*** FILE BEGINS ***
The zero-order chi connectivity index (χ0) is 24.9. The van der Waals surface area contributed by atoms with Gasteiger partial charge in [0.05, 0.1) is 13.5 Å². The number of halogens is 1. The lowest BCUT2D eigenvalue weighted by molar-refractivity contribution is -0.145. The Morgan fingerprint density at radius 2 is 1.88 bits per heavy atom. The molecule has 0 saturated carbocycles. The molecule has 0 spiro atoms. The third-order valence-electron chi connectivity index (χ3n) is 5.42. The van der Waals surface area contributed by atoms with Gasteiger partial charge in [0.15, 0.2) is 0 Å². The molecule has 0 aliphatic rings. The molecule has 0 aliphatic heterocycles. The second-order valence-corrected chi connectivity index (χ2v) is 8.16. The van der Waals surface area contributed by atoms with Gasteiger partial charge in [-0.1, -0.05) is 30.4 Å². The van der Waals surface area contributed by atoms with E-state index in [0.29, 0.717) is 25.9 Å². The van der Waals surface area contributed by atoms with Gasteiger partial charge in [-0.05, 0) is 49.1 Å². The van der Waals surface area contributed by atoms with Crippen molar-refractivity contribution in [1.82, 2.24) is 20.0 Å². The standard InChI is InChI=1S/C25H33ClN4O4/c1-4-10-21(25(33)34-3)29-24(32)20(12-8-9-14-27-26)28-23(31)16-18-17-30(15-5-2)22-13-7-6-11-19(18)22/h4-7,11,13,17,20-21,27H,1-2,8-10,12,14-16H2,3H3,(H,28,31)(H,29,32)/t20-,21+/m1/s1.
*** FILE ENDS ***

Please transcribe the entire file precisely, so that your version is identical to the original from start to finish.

The zero-order chi connectivity index (χ0) is 24.9. The van der Waals surface area contributed by atoms with Gasteiger partial charge in [0.05, 0.1) is 13.5 Å². The number of halogens is 1. The lowest BCUT2D eigenvalue weighted by molar-refractivity contribution is -0.145. The Morgan fingerprint density at radius 2 is 1.88 bits per heavy atom. The molecule has 0 saturated carbocycles. The molecule has 0 spiro atoms. The third-order valence-electron chi connectivity index (χ3n) is 5.42. The van der Waals surface area contributed by atoms with Gasteiger partial charge in [0.15, 0.2) is 0 Å². The molecule has 0 aliphatic rings. The molecule has 0 aliphatic heterocycles. The second-order valence-corrected chi connectivity index (χ2v) is 8.16. The van der Waals surface area contributed by atoms with Gasteiger partial charge in [-0.1, -0.05) is 30.4 Å². The van der Waals surface area contributed by atoms with E-state index in [0.29, 0.717) is 25.9 Å². The van der Waals surface area contributed by atoms with Gasteiger partial charge in [-0.05, 0) is 49.1 Å². The van der Waals surface area contributed by atoms with Crippen molar-refractivity contribution in [1.82, 2.24) is 20.0 Å². The standard InChI is InChI=1S/C25H33ClN4O4/c1-4-10-21(25(33)34-3)29-24(32)20(12-8-9-14-27-26)28-23(31)16-18-17-30(15-5-2)22-13-7-6-11-19(18)22/h4-7,11,13,17,20-21,27H,1-2,8-10,12,14-16H2,3H3,(H,28,31)(H,29,32)/t20-,21+/m1/s1.